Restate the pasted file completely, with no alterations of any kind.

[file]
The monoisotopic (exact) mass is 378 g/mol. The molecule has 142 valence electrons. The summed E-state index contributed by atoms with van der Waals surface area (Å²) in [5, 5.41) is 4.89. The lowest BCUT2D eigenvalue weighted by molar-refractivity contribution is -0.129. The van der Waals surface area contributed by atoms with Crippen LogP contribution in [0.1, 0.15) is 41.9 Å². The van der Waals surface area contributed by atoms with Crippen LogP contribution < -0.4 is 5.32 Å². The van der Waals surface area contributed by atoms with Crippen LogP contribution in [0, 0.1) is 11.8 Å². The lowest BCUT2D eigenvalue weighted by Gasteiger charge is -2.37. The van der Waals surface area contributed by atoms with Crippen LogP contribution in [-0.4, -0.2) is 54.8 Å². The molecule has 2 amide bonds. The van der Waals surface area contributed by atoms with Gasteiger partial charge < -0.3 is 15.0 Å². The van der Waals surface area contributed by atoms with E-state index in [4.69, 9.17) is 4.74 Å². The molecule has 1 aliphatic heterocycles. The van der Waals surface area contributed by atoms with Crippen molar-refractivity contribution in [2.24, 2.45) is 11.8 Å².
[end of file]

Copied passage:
The monoisotopic (exact) mass is 378 g/mol. The molecule has 142 valence electrons. The summed E-state index contributed by atoms with van der Waals surface area (Å²) in [5, 5.41) is 4.89. The lowest BCUT2D eigenvalue weighted by molar-refractivity contribution is -0.129. The van der Waals surface area contributed by atoms with Crippen LogP contribution in [0.1, 0.15) is 41.9 Å². The van der Waals surface area contributed by atoms with Crippen LogP contribution < -0.4 is 5.32 Å². The van der Waals surface area contributed by atoms with Crippen LogP contribution in [0, 0.1) is 11.8 Å². The lowest BCUT2D eigenvalue weighted by Gasteiger charge is -2.37. The van der Waals surface area contributed by atoms with Crippen LogP contribution in [-0.4, -0.2) is 54.8 Å². The molecule has 2 amide bonds. The van der Waals surface area contributed by atoms with Gasteiger partial charge < -0.3 is 15.0 Å². The van der Waals surface area contributed by atoms with E-state index in [4.69, 9.17) is 4.74 Å². The molecule has 1 aliphatic heterocycles. The van der Waals surface area contributed by atoms with Crippen molar-refractivity contribution in [2.24, 2.45) is 11.8 Å².